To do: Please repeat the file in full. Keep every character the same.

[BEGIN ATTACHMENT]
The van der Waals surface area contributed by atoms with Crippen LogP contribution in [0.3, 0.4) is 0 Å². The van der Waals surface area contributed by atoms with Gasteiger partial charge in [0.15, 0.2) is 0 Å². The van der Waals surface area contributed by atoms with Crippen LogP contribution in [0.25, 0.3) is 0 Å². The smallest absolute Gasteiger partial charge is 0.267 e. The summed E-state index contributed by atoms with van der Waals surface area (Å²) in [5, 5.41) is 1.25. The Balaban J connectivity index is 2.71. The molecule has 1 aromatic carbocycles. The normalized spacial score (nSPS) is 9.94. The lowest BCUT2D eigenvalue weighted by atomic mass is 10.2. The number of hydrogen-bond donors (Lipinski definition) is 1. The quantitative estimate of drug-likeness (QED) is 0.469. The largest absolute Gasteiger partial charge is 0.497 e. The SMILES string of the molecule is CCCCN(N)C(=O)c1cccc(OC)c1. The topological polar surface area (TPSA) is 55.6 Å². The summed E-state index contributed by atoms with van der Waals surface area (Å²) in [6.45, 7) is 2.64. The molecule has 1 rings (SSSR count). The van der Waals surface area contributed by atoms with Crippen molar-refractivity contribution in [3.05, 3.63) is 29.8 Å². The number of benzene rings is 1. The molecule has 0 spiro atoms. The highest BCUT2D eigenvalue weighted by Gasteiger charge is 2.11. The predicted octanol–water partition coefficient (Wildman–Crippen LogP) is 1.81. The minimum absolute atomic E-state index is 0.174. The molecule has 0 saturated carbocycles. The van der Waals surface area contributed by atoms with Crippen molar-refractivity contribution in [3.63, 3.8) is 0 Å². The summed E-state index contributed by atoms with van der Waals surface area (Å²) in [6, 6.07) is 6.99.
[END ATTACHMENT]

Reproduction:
The van der Waals surface area contributed by atoms with Crippen LogP contribution in [0.3, 0.4) is 0 Å². The van der Waals surface area contributed by atoms with Gasteiger partial charge in [0.15, 0.2) is 0 Å². The van der Waals surface area contributed by atoms with Crippen LogP contribution in [0.25, 0.3) is 0 Å². The smallest absolute Gasteiger partial charge is 0.267 e. The summed E-state index contributed by atoms with van der Waals surface area (Å²) in [5, 5.41) is 1.25. The Balaban J connectivity index is 2.71. The molecule has 1 aromatic carbocycles. The normalized spacial score (nSPS) is 9.94. The lowest BCUT2D eigenvalue weighted by atomic mass is 10.2. The number of hydrogen-bond donors (Lipinski definition) is 1. The quantitative estimate of drug-likeness (QED) is 0.469. The largest absolute Gasteiger partial charge is 0.497 e. The SMILES string of the molecule is CCCCN(N)C(=O)c1cccc(OC)c1. The topological polar surface area (TPSA) is 55.6 Å². The summed E-state index contributed by atoms with van der Waals surface area (Å²) in [6.45, 7) is 2.64. The molecule has 1 rings (SSSR count). The van der Waals surface area contributed by atoms with Crippen molar-refractivity contribution in [3.05, 3.63) is 29.8 Å². The number of benzene rings is 1. The molecule has 0 spiro atoms. The highest BCUT2D eigenvalue weighted by Gasteiger charge is 2.11. The predicted octanol–water partition coefficient (Wildman–Crippen LogP) is 1.81. The minimum absolute atomic E-state index is 0.174. The molecule has 0 saturated carbocycles. The van der Waals surface area contributed by atoms with Crippen molar-refractivity contribution in [3.63, 3.8) is 0 Å². The summed E-state index contributed by atoms with van der Waals surface area (Å²) in [6, 6.07) is 6.99.